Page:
Monash engineers use 3D printing to develop the highest specific strength titanium alloy

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A study led by Monash University engineers has shown how cutting-edge 3D printing methods can be used to develop an ultra-strong commercial titanium alloy.

In a statement, Monash University described the study as a significant milestone for the aerospace, space, defence, energy, and biomedical industries.

Australian researchers under the direction of Professor Aijun Huang and Dr. Yuman Zhu from Monash University were able to manipulate a novel microstructure using 3D printing techniques. Monash University said they achieved a level of mechanical performance never before seen. 

According to the university, the research was conducted on commercially available alloys and can immediately be used. 

“Titanium alloys require complex casting and thermomechanical processing to achieve the high strengths required for some critical applications. We have discovered that additive manufacturing can exploit its unique manufacturing process to create ultrastrong and thermally stable parts in commercial titanium alloys, which may be directly implemented in service,” Professor Huang said. 

Professor Huang detailed the steps they took to produce the highest specific strength titanium alloy.

“After a simple post-heat treatment on a commercial titanium alloy, adequate elongation and tensile strengths over 1,600 MPa are achieved, the highest specific strength among all 3D printed metal to date. This work paves the way to fabricate structural materials with unique microstructures and excellent properties for broad applications,” he added.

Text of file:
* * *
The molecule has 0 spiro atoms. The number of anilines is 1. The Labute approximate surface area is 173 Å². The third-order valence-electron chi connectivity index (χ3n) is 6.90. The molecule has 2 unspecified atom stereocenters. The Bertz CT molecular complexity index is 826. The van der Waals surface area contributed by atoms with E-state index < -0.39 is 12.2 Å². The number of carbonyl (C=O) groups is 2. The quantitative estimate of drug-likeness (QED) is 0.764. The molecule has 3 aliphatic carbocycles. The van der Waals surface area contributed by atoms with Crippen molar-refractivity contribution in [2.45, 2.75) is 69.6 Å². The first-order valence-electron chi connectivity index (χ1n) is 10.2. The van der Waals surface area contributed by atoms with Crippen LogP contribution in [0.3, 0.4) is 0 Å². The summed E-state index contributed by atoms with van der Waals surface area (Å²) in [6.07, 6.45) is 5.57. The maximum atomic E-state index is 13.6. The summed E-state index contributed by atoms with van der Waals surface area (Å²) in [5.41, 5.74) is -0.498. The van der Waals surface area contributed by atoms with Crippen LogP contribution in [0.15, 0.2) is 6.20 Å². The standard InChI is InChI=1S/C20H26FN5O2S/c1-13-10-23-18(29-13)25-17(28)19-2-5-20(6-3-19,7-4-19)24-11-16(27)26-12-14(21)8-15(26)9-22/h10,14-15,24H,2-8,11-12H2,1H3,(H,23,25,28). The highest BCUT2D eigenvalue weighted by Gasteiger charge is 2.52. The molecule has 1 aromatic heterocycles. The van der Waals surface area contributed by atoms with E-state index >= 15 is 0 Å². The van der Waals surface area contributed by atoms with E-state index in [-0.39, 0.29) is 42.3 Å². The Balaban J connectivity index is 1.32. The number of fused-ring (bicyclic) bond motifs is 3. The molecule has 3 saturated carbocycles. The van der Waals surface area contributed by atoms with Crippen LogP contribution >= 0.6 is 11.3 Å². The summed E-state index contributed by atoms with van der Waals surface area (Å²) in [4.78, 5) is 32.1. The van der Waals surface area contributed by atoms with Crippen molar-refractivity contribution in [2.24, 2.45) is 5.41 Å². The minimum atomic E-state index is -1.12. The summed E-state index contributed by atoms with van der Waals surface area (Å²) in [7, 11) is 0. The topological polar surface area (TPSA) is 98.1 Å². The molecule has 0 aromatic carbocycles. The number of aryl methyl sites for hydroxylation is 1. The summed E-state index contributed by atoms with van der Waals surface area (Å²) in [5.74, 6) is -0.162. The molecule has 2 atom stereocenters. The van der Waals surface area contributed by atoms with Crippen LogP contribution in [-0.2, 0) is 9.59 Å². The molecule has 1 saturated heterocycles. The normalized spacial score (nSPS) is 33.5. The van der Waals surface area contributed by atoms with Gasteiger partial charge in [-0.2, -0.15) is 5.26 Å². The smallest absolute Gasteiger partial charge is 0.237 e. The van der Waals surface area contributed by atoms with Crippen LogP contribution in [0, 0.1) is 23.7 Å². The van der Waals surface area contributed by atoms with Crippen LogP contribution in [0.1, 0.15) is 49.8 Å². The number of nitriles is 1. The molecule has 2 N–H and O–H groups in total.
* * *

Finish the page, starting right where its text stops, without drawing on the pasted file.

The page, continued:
According to Monash University, titanium alloys are currently the most widely-used 3D-printed metal components in the aerospace industry. However, the university stated that most commercially available 3D-printed titanium alloys do not possess satisfactory properties for many structural applications, particularly their insufficient strength at room and elevated temperatures under harsh service conditions.

“Our findings offer a completely new approach to precipitation strengthening in commercial alloys that can be utilised to produce real components with complex shape for load-bearing applications. This application is still absent for any Titanium alloys to date. The 3D printing plus simple heat treatment also means the process cost is greatly reduced compared to other materials with similar strength,” Professor Huang said. 

The study’s findings are expected to provide essential insights into strengthening and dislocation engineering principles in physical metallurgy.


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